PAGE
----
As collaborator on his last three original Broadway musicals, James Lapine has been granted the rare opportunity to get to know one of the greatest musical theater writers of our time, Stephen Sondheim. Now, with the new HBO documentary he directed and co-produced, Six by Sondheim, Lapine is giving Broadway fans an inside look at his friend Steve. Expanding on intimate interviews he first conducted for the 2010 Broadway revue Sondheim on Sondheim, the acclaimed film centers on the backstory of six great Sondheim songs and features original performances by stage faves including Audra McDonald, Will Swenson, Jeremy Jordan, Laura Osnes, Darren Criss and, believe it or not, the great Sondheim himself.
You’ve known Sondheim for years as a friend and collaborator. Was it weird to suddenly point a camera and start interviewing him?
There is a kind of box that you can put over the camera so that when the subject looks at the lens, they’re actually looking at your face. That’s how I did it so it felt conversational rather than, like, he’s on 60 Minutes or something.
You also dug up amazing archival interviews for Six by Sondheim. Any favorite old Sondheim hairdos?
[Laughs.] Yeah, that one where he’s talking about poetry in England where it looks like his hair is sort of blown out and flipped up. It’s wild. That hairdo’s definitely my favorite. That and the long-haired greasy look.
You’ve included some newly-filmed music videos of Sondheim songs, including “Opening Doors” with Darren Criss, Jeremy Jordan, America Ferrara and Laura Osnes and Audra McDonald singing “Send in the Clowns." How did you get the idea to add those?
The initial idea was to get six different directors to do six songs. And that proved really difficult because the directors, who were all brilliant, wanted budgets that were so huge that we couldn’t afford them. But it was fun to get some younger people in the movie who were the right age and had the vocal chops to do it.
In an unexpected twist, Sondheim himself acts and sings in the movie as Joe, the skeptical theater producer in “Opening Doors.” How the heck did you get him to act for you?!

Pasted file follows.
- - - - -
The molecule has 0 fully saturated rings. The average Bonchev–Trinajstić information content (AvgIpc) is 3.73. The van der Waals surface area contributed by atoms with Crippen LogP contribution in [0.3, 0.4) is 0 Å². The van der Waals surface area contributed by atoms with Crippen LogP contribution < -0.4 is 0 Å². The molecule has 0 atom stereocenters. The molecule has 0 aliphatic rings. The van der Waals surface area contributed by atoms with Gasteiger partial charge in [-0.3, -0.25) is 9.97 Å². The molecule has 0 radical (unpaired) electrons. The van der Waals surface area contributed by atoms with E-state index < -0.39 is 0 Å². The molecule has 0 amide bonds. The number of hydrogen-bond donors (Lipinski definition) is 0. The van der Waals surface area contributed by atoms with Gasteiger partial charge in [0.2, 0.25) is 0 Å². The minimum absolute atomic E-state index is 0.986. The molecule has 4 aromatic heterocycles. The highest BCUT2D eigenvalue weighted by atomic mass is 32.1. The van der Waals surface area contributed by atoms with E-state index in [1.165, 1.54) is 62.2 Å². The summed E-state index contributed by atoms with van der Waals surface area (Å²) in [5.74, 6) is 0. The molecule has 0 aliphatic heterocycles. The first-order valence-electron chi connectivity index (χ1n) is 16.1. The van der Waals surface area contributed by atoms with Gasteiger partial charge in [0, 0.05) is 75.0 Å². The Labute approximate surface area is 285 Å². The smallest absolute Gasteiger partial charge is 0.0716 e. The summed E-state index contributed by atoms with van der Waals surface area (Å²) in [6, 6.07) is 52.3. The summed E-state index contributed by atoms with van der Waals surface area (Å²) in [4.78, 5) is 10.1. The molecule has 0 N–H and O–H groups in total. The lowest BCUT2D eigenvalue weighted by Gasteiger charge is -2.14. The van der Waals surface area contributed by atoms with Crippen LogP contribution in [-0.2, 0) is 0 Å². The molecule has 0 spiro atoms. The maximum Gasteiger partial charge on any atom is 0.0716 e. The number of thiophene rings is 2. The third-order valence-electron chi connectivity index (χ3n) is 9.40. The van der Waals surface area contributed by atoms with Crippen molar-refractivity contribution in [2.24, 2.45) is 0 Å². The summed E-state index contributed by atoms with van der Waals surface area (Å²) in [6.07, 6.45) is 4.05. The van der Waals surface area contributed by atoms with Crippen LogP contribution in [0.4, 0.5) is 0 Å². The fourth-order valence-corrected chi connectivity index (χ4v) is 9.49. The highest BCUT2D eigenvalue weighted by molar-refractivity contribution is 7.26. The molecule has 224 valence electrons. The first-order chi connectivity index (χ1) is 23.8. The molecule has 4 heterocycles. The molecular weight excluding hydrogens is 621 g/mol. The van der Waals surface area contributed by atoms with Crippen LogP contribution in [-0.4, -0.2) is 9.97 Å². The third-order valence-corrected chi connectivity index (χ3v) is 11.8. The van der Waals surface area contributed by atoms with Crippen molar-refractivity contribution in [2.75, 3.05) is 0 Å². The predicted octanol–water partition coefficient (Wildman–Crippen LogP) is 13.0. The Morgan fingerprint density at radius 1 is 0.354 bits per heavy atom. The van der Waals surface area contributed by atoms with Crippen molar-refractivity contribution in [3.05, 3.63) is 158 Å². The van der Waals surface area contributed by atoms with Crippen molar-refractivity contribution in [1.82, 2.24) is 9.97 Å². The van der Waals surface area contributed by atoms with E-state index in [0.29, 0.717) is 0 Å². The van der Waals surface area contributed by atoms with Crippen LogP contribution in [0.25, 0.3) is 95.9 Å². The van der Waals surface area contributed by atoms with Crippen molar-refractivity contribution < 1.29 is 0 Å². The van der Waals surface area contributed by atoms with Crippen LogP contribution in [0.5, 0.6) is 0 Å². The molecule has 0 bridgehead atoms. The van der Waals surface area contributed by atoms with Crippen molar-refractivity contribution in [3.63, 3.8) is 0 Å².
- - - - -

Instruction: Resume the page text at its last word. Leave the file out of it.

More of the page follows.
[Laughs.] That was the raison d’être of the whole thing! I just asked him and there was this long pause then he said many reasons why he shouldn’t do it, all of which I rebutted, and then he said fine.
What was it like on set that day?
He was very sick the day we did it. I tried to make it as painless and fun as possible, because I knew this was going a bit out on a limb. It was a tough little shoot—that entire song was shot on green screen on a turntable that never stopped turning. The only time it stopped was for his section. I think it’s great that it kind of screeches to a halt when he comes on screen. It was very easy actually. He’s got a little of a performer in him! It was a magical afternoon.
I can't wait for the Into the Woods movie. Did you walk on the set, gone into the woods?
It’s being shot in London so I didn’t go over there. Steve went over for all the vocal recording with the actors. I did write [the screenplay], so I did work from here closely with [director] Rob Marshall. It’s so many years later, so there’s a little level of detachment from it, which is a good thing because obviously to make a movie, you have to compromise some of the things from the original. In particular, some of the music had to be cut.
Can't wait to hear that new song for Meryl Streep’s Witch.
It’s beautiful. Smart and funny. And oh my god, is she talented. We all know that, but what I didn’t know is what an amazing singer she is. I’ve heard her sing in movies, but everyone is really surprised by the range and depth of her voice. It’s like she jumps through the speakers. It’s quite extraordinary.
And your Annie star Lilla Crawford is playing Little Red! Put in a good word for her?
Of course I put in a good word for her! She’s so beautiful. I think she’s just gonna glow on the screen.
Any chance Sunday in the Park with George could work as a film? Or is that one just too purely theatrical for the screen?
Yes is the answer!
Yes it could work?
Yeah, we had an offer way back when it opened on Broadway and I had it all plotted out but Steve didn’t want to make a movie. He really wanted to write another show, so we just filmed the stage production and then wrote Into the Woods instead.
So maybe it’ll still happen? Sounds like it’s all storyboarded in your head.
It’s all there! I don’t know. It’s not going to be Thor. It’s Sunday in the Park with George!
On the top of dream movie musicals, here's one non-Sondheim question: How about a film of William Finn's Falsettos?
That’s also been up and down over the years. It was bought by Disney way back and there’s been other interest in it, too. It’s interesting how a lot of AIDS projects are coming back now in film and TV. It might be a good time for it. When I saw the Normal Heart revival, I thought, “Maybe it’s time to do Falsettos again.”
What will probably happen is that we’ll do a theatrical revival and that will lead to a movie.
Any more adventures with Mr. Sondheim coming up in the future?
I don’t know. I think he’s working with David Ives these days. It seems he’s left me for another man. And I only wish them well! [Laughs.] How mature is that??
Six by Sondheim premieres on Monday, December 9 at 9PM on HBO.